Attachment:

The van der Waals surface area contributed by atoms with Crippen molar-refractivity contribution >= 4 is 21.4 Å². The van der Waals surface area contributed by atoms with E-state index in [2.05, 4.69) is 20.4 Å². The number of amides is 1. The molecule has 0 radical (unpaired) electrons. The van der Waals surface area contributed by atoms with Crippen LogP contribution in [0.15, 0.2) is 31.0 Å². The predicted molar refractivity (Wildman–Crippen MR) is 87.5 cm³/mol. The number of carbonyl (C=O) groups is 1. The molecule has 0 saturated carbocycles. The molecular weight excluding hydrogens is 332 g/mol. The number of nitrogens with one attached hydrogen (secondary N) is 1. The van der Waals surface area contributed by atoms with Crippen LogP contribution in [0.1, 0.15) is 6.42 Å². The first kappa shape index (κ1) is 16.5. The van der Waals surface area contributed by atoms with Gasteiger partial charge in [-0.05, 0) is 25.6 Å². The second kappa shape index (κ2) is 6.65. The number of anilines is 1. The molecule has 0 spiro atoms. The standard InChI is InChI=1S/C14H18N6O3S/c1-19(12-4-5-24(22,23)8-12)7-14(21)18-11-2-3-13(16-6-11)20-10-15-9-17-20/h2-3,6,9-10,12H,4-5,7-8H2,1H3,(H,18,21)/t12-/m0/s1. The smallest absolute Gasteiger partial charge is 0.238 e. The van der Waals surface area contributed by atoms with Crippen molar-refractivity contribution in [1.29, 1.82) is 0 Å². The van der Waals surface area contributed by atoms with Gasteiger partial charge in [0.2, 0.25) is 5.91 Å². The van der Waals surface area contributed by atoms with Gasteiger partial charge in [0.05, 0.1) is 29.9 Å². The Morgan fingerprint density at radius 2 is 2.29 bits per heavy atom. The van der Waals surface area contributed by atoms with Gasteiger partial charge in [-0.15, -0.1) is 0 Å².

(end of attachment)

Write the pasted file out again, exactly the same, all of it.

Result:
The van der Waals surface area contributed by atoms with Crippen molar-refractivity contribution >= 4 is 21.4 Å². The van der Waals surface area contributed by atoms with E-state index in [2.05, 4.69) is 20.4 Å². The number of amides is 1. The molecule has 0 radical (unpaired) electrons. The van der Waals surface area contributed by atoms with Crippen LogP contribution in [0.15, 0.2) is 31.0 Å². The predicted molar refractivity (Wildman–Crippen MR) is 87.5 cm³/mol. The number of carbonyl (C=O) groups is 1. The molecule has 0 saturated carbocycles. The molecular weight excluding hydrogens is 332 g/mol. The number of nitrogens with one attached hydrogen (secondary N) is 1. The van der Waals surface area contributed by atoms with Crippen LogP contribution in [0.1, 0.15) is 6.42 Å². The first kappa shape index (κ1) is 16.5. The van der Waals surface area contributed by atoms with Gasteiger partial charge in [-0.05, 0) is 25.6 Å². The second kappa shape index (κ2) is 6.65. The number of anilines is 1. The molecule has 0 spiro atoms. The standard InChI is InChI=1S/C14H18N6O3S/c1-19(12-4-5-24(22,23)8-12)7-14(21)18-11-2-3-13(16-6-11)20-10-15-9-17-20/h2-3,6,9-10,12H,4-5,7-8H2,1H3,(H,18,21)/t12-/m0/s1. The smallest absolute Gasteiger partial charge is 0.238 e. The van der Waals surface area contributed by atoms with Crippen molar-refractivity contribution in [1.29, 1.82) is 0 Å². The van der Waals surface area contributed by atoms with Gasteiger partial charge in [0.2, 0.25) is 5.91 Å². The van der Waals surface area contributed by atoms with Gasteiger partial charge in [0.05, 0.1) is 29.9 Å². The Morgan fingerprint density at radius 2 is 2.29 bits per heavy atom. The van der Waals surface area contributed by atoms with Gasteiger partial charge in [-0.15, -0.1) is 0 Å².